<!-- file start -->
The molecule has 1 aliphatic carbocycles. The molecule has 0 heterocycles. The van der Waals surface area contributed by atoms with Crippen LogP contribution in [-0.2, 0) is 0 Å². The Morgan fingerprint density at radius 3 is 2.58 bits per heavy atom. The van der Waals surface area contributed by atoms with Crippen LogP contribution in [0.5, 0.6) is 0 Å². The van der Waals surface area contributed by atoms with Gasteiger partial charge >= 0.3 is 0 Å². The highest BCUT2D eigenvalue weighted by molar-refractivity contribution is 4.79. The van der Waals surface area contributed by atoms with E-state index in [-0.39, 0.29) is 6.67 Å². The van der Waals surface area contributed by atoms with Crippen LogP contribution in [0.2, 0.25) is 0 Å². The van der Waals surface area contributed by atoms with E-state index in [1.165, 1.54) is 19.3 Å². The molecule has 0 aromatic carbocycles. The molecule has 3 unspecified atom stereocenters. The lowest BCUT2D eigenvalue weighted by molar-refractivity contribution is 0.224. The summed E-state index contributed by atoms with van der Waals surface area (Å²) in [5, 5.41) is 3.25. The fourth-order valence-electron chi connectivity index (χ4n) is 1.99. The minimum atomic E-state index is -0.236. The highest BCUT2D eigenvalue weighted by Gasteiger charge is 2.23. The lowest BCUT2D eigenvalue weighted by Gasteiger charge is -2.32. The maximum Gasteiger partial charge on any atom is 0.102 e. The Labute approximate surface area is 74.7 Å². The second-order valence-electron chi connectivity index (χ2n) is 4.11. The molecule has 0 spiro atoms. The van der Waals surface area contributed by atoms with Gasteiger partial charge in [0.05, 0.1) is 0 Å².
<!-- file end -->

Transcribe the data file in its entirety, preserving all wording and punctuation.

The molecule has 1 aliphatic carbocycles. The molecule has 0 heterocycles. The van der Waals surface area contributed by atoms with Crippen LogP contribution in [-0.2, 0) is 0 Å². The Morgan fingerprint density at radius 3 is 2.58 bits per heavy atom. The van der Waals surface area contributed by atoms with Crippen LogP contribution in [0.5, 0.6) is 0 Å². The van der Waals surface area contributed by atoms with Gasteiger partial charge >= 0.3 is 0 Å². The highest BCUT2D eigenvalue weighted by molar-refractivity contribution is 4.79. The van der Waals surface area contributed by atoms with E-state index in [-0.39, 0.29) is 6.67 Å². The van der Waals surface area contributed by atoms with Crippen LogP contribution in [0.2, 0.25) is 0 Å². The van der Waals surface area contributed by atoms with E-state index in [1.165, 1.54) is 19.3 Å². The molecule has 0 aromatic carbocycles. The molecule has 3 unspecified atom stereocenters. The lowest BCUT2D eigenvalue weighted by molar-refractivity contribution is 0.224. The summed E-state index contributed by atoms with van der Waals surface area (Å²) in [5, 5.41) is 3.25. The fourth-order valence-electron chi connectivity index (χ4n) is 1.99. The minimum atomic E-state index is -0.236. The highest BCUT2D eigenvalue weighted by Gasteiger charge is 2.23. The lowest BCUT2D eigenvalue weighted by Gasteiger charge is -2.32. The maximum Gasteiger partial charge on any atom is 0.102 e. The Labute approximate surface area is 74.7 Å². The second-order valence-electron chi connectivity index (χ2n) is 4.11. The molecule has 0 spiro atoms. The van der Waals surface area contributed by atoms with Gasteiger partial charge in [0.05, 0.1) is 0 Å².